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Field engineer Fred Pinnix, left, and site manager Tommie Johnson, both employees of Cubic Defense Applications Inc., examine equipment installed in the cab of a spacious new range control tower at Draughon training range 10 miles northeast of Misawa Air Base, Japan.

Field engineer Fred Pinnix, left, and site manager Tommie Johnson, both employees of Cubic Defense Applications Inc., examine equipment installed in the cab of a spacious new range control tower at Draughon training range 10 miles northeast of Misawa Air Base, Japan. (Wayne Specht / S&S)

Field engineer Fred Pinnix, left, and site manager Tommie Johnson, both employees of Cubic Defense Applications Inc., examine equipment installed in the cab of a spacious new range control tower at Draughon training range 10 miles northeast of Misawa Air Base, Japan.

Field engineer Fred Pinnix, left, and site manager Tommie Johnson, both employees of Cubic Defense Applications Inc., examine equipment installed in the cab of a spacious new range control tower at Draughon training range 10 miles northeast of Misawa Air Base, Japan. (Wayne Specht / S&S)

A range control tower built in 1960, left, will soon be demolished now that a new tower has been placed into service at Draughon training range, 10 miles northeast of Misawa Air Base, Japan.

A range control tower built in 1960, left, will soon be demolished now that a new tower has been placed into service at Draughon training range, 10 miles northeast of Misawa Air Base, Japan. (Wayne Specht / S&S)

AMAGAMORI, Japan — A new six-story control tower at Draughon Training Range stands 10 miles from the nearest runway.

But American and Japanese fighter pilots from nearby Misawa Air Base never land aircraft at the 1,900-acre site, formerly known as the Ripsaw training range. They just pepper the landscape with inert 20 mm cannon rounds and practice bombs.

Built by the Japanese government as part of the Facilities Improvement Program, the tower is used to control and guide Air Force and Japan Air Self-Defense Forces fighters to targets on the range.

It replaces a circa-1960 tower that over the past 43 years earned the nickname “Old Shaky” when high winds buffeted the red-and-white relic.

“Whenever winds exceeded 30 knots (34.5 mph), we had to remove people from the old tower because it became a safety issue,” said Tommie Johnson, site manager for Cubic Defense Applications Inc., the San Diego-based contractor operating the range for the Air Force. “That hampered our operations.”

Japanese workmen are set to dismantle the old tower in the next few weeks, leaving military range control officers and Cubic employees to work from the new tower’s gleaming cab perched 75 feet above ground.

Cubic senior field engineer Fred Pinnix said the new tower, initially requested 10 years ago, was built with substantial underpinnings. “Piles were drilled into the earth and rebar was used in the construction,” he said. “It’s a pretty substantial structure.”

Johnson, a former Air Force air traffic controller who retired in 1994, said the tower was built with the same specifications as air traffic control towers found at airports. From the tower’s cab, range safety officers have a virtually unimpeded view of the range and the Pacific Ocean to the east.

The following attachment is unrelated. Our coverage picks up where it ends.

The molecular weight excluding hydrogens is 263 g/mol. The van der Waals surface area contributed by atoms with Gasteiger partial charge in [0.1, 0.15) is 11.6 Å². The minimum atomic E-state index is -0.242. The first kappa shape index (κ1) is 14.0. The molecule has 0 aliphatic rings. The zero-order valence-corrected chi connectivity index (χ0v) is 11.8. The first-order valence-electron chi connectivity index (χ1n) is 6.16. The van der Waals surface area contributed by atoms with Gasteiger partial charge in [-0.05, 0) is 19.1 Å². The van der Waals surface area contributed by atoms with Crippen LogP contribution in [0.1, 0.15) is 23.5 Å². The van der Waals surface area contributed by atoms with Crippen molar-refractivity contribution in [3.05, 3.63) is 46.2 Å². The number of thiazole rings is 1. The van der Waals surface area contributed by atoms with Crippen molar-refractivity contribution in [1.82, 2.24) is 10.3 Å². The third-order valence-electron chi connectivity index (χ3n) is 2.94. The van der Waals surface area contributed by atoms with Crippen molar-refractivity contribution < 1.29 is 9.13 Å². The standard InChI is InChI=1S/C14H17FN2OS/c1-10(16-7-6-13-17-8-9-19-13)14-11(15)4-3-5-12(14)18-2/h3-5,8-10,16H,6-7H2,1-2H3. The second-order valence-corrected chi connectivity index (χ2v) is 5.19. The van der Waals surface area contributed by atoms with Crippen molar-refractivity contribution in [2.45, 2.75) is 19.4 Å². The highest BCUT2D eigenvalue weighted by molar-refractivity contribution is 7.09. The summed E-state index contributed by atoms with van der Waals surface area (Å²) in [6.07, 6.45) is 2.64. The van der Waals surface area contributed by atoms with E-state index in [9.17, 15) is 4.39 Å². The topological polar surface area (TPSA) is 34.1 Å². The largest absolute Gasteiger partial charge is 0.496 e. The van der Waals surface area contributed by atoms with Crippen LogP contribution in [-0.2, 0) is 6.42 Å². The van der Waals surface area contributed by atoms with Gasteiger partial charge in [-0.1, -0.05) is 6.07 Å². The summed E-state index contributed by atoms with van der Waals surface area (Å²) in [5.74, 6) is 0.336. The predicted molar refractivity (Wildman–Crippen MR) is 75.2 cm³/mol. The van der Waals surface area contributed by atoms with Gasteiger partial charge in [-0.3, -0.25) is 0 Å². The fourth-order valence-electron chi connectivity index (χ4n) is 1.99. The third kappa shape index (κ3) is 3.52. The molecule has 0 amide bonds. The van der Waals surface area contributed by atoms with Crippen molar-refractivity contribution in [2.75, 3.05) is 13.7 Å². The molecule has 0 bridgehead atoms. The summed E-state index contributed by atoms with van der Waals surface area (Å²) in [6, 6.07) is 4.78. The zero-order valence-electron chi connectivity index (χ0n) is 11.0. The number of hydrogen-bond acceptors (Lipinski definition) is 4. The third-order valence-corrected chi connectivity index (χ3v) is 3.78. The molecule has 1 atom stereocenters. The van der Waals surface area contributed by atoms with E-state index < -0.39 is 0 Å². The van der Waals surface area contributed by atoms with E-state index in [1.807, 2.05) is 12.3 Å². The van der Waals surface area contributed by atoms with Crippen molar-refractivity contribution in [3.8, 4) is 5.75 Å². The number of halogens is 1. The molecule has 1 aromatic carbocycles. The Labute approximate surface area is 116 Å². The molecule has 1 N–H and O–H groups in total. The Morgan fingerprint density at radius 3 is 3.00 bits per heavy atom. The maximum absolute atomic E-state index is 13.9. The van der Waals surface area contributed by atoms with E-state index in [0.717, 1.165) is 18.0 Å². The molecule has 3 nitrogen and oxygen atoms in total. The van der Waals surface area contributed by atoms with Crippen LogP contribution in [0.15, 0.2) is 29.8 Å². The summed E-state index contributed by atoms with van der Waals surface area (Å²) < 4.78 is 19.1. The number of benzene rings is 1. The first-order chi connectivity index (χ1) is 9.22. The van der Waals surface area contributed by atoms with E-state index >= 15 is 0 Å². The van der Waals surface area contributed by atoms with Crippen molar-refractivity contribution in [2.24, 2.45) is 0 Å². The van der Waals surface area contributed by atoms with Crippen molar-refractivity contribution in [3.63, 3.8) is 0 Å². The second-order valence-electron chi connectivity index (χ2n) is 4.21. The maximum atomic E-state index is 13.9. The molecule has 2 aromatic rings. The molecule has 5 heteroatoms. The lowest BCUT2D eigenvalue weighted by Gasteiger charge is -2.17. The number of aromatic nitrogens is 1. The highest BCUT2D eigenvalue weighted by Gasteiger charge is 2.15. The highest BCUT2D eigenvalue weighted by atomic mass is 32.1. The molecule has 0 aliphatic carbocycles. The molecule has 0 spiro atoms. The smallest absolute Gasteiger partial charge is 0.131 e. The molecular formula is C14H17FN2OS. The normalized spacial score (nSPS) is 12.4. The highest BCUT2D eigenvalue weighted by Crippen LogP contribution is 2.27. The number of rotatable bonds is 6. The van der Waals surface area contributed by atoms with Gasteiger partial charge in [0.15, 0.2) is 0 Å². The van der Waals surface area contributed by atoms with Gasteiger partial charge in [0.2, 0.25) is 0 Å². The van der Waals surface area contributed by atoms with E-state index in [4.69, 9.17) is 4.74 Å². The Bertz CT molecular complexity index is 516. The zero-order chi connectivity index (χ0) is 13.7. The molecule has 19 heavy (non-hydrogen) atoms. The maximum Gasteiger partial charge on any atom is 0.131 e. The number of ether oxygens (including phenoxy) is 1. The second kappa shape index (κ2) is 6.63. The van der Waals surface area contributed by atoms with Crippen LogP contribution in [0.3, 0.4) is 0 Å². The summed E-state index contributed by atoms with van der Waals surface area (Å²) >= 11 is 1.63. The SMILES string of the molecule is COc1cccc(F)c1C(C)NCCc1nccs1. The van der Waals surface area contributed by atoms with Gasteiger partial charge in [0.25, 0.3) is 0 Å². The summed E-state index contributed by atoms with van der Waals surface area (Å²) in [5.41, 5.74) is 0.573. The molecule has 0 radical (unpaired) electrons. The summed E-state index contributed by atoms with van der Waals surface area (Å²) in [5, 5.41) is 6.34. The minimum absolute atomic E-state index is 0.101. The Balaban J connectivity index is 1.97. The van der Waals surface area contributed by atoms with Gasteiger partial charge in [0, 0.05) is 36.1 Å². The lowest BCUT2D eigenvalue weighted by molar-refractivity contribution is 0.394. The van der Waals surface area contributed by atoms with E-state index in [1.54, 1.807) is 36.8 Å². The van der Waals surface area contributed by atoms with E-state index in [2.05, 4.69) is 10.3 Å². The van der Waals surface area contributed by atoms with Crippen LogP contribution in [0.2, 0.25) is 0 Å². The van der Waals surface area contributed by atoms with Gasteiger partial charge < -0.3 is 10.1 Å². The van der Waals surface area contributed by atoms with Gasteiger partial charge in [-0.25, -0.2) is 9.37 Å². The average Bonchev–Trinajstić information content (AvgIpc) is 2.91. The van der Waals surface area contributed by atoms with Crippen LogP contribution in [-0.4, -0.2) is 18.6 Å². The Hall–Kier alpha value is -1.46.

The cab, and a scoring room several floors below, are air-conditioned to protect sensitive electronic equipment. There’s a break room for employees on one of the tower’s lower levels.

Pinnix said the final installation of UHF-VHF radio equipment is nearing completion. The equipment is used to communicate with pilots streaking toward the range to strafe 25-foot-by-40-foot canvas targets hanging between telephone poles.

Microphones placed at each target detect pressure waves from 20 mm bullets striking the targets, he said. The data is then transmitted to a scoring device in the tower.

Until a new joint advanced weapon scoring system is installed at the range within the year, scoring accuracy of inert bombs dropped at the range is completed through a manually operated M-2 aiming scope.

“It’s the same type of scope that’s been used at ranges for the last 30 or 40 years,” Pinnix said.

A spotter stationed in a wooden tower on the north edge of the range observes where bombs strike marked areas on the range or impact tactical targets such as trucks and trailers. By using a plotting board and triangulation, Pinnix said, observers can measure the accuracy of bomb drops to within 1 meter of a target.

A new compact weather-monitoring system also is mounted on the tower. It provides pilots approaching the range with the latest weather data.

“We’re only 10 miles from Misawa, but it can be sunny there while we have fog so thick you can’t see the ground from inside the tower,” Pinnix said.

“There is a mutual understanding between 5th Air Force and the Defense Facilities Administration Agency that the cost of all host-nation projects will not be released to the public,” said Staff Sgt. Mikal Canfield, a base spokesman.

Accepted by the Air Force in June and placed into range service July 8, Johnson said the new tower even comes with a warranty.

“We have a year to uncover any problems that we think need to be corrected,” he said.

The range was renamed earlier this year in honor of Seaman Matthew Draughon, a Navy diver assigned to the Sasebo-based USS Safeguard who died on May 5, 2001 while salvaging wreckage of a Misawa F-16 crash.

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